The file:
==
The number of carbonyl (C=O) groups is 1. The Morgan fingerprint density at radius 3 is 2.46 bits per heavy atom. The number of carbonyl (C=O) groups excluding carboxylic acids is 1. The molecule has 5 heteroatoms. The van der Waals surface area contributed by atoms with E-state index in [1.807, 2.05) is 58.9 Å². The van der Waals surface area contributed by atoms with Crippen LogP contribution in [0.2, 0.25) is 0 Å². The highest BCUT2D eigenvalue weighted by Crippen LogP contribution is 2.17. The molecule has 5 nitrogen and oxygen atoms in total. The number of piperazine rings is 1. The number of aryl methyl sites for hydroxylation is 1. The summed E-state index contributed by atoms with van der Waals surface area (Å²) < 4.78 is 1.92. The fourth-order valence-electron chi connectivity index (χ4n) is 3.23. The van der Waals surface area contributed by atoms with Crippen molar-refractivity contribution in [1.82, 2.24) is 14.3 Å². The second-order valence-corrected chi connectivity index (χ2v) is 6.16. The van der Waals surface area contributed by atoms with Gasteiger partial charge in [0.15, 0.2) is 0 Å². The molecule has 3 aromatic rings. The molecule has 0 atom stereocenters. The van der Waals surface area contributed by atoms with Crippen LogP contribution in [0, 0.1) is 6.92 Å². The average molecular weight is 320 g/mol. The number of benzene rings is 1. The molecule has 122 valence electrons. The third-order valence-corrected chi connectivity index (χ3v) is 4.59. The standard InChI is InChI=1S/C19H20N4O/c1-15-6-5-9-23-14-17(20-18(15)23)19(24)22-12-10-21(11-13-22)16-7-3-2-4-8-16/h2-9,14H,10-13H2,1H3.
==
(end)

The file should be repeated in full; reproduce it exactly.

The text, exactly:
The number of carbonyl (C=O) groups is 1. The Morgan fingerprint density at radius 3 is 2.46 bits per heavy atom. The number of carbonyl (C=O) groups excluding carboxylic acids is 1. The molecule has 5 heteroatoms. The van der Waals surface area contributed by atoms with E-state index in [1.807, 2.05) is 58.9 Å². The van der Waals surface area contributed by atoms with Crippen LogP contribution in [0.2, 0.25) is 0 Å². The highest BCUT2D eigenvalue weighted by Crippen LogP contribution is 2.17. The molecule has 5 nitrogen and oxygen atoms in total. The number of piperazine rings is 1. The number of aryl methyl sites for hydroxylation is 1. The summed E-state index contributed by atoms with van der Waals surface area (Å²) < 4.78 is 1.92. The fourth-order valence-electron chi connectivity index (χ4n) is 3.23. The van der Waals surface area contributed by atoms with Crippen molar-refractivity contribution in [1.82, 2.24) is 14.3 Å². The second-order valence-corrected chi connectivity index (χ2v) is 6.16. The van der Waals surface area contributed by atoms with Gasteiger partial charge in [0.15, 0.2) is 0 Å². The molecule has 3 aromatic rings. The molecule has 0 atom stereocenters. The van der Waals surface area contributed by atoms with Crippen LogP contribution in [0, 0.1) is 6.92 Å². The average molecular weight is 320 g/mol. The number of benzene rings is 1. The molecule has 122 valence electrons. The third-order valence-corrected chi connectivity index (χ3v) is 4.59. The standard InChI is InChI=1S/C19H20N4O/c1-15-6-5-9-23-14-17(20-18(15)23)19(24)22-12-10-21(11-13-22)16-7-3-2-4-8-16/h2-9,14H,10-13H2,1H3.